These applets can run under safe restraints. By default, if one of these applets attempts to read, write, change, or perform any of the other “High” restraints, you will prompted (warned) by your Internet browser. Next, you may grant the requested permission to the applet if you choose.


This level carries the greatest security risk. Applets with Low security run under minimum restraint. Your browser will not warn you the actions listed above unless the applet attempts to start local applications.


ActiveX is a set of object-oriented programs, technologies, and tools that are Microsoft’s answer to Java technology, which, by the way, was created by Sun Microsystems. ActiveX is basically a combination, or ‘outgrowth’ of the Microsoft technologies known as OLE (Object Linking and Embedding) and COM (Component Object Model). When this technology is used in a networked environment that provides directory support and other services, the COM technology becomes DCOM (Distributed Component Object Model).

The goal of this technology is to create a self-sufficient program, known as a component or ActiveX control, which can be run anywhere your ActiveX network exists.

ActiveX’s controls, or ‘components,’ can be compared to Java applets, and can be reused by applications and other systems throughout your network.

ActiveX provides a power tool for developers and programmers. Unfortunately, ActiveX carries with it security risks, as JavaScript and applets do. But, the ActiveX security model is quite different from the security controls in place for Java and Java applets. As you may recall, Java applets are restricted based on a set of actions that are considered safe. The ActiveX security model does not limit an application package to a set of individual restrictive controls. Instead, its controls are based on digital signatures. These digital signatures are registered and certified with a trusted digital authority, such as VeriSign. When a person registers a software package or application with a trusted CA (Certificate Authority), they are agreeing that the package or ‘ActiveX Control’ is free of malicious code. From that point on, the risks involved with downloading the controls are totally the responsibility of the user.

In simple terms, the main weaknesses or problems associated with ActiveX controls are:

  • Once the user has accepted the certificate, responsibility for the control’s actions are placed completely on the user. If an uneducated user on your network happens to accept a certificate from an unknown or unofficial CA Authority, you may not have many systems left operable by the end of the day.

  • Users can change browser settings to allow unsigned ActiveX controls to be downloaded with a warning.

  • There is no good logging or audit trail available to track down what an ActiveX control has done to your system.

If you need help troubleshooting problems associated with active content such as JavaScript and ActiveX using Internet Explorer, Microsoft provides an excellent white paper on the subject. You will also be shown how to disable dangerous active content altogether in this white paper:;EN-US;Q154036.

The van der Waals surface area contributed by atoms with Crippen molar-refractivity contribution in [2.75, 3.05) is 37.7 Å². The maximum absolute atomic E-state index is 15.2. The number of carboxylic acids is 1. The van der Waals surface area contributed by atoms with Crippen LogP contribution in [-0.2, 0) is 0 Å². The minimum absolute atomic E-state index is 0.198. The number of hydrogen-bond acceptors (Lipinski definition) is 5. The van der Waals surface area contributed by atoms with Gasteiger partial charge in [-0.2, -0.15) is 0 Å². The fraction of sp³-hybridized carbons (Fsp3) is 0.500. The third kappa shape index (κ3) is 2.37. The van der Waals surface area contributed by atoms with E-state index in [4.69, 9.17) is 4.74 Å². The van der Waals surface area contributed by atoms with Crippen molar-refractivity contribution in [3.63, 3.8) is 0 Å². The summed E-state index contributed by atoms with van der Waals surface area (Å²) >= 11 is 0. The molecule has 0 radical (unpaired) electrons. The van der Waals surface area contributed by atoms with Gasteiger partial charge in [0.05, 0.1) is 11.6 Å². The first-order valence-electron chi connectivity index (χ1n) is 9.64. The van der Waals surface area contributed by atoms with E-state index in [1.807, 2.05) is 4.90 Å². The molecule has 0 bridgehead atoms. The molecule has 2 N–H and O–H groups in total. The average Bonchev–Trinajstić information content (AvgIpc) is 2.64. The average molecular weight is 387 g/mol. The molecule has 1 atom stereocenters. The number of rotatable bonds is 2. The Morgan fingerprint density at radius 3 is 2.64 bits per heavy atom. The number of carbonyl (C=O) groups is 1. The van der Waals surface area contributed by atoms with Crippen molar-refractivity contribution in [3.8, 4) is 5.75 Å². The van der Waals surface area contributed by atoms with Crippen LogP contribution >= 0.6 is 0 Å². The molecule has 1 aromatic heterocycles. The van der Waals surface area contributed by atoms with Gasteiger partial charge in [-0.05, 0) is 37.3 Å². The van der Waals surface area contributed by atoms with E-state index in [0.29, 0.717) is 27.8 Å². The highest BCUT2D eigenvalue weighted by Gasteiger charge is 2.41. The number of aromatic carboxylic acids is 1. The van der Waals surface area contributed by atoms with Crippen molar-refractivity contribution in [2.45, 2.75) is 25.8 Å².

To access the ActiveX settings for Internet Explorer, navigate to Internet Explorer > Tools > Internet Options > Security Settings. Choose the network resource where you wish to edit ActiveX settings (e.g., Internet, Local Intranet, Trusted Sites, Restricted Sites), and Reset custom settings (see Figure 27.9). From here, you will be able to Disable/Enable/Prompt settings to:

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Figure 27.9: Windows Me Internet Explorer Security Settings window.

  • Download signed ActiveX controls

  • Download unsigned ActiveX controls

  • Initialize and script ActiveX controls not marked as safe

  • Run ActiveX controls as plug-ins (this also has an option for Administrator approved)

  • Script ActiveX controls marked safe for scripting


The Common Gateway Interface is a language-independent interface or standard that Internet Web servers use to pass a user’s request to an application program and forward a response back to the Web server, which in turn provides the results to the user. In English, when a user fills out an HTML form on a Web page, a CGI program is typically used to process the form’s data behind the scenes and get the information back to the server. This allows Web servers to dynamically serve and interact with the users. The actual method of passing data between a server and an application is called the CGI.

CGI programs run on Web servers and are considered to be server-side applications. JavaScript, applets, and ActiveX controls are run on individual systems and are considered client-side programs. A disadvantage with using CGI programs is that they start a new service on a Web server every time a CGI program runs. This can result in a major decrease in the performance of a Web server.

The use of CGI programs allows the vulnerabilities associated with HTTP to be exploited. Also, in order for CGI programs to work, they are written to run on most operating systems and have access to important server system files, as well as connected hosts.

Poorly executed CGI scripts and lack of, or improper, file system permissions can open the security hole doors and leave your system vulnerable to attack.

The A+ Certification & PC Repair Handbook
The A+ Certification & PC Repair Handbook (Charles River Media Networking/Security)
ISBN: 1584503726
EAN: 2147483647
Year: 2003
Pages: 390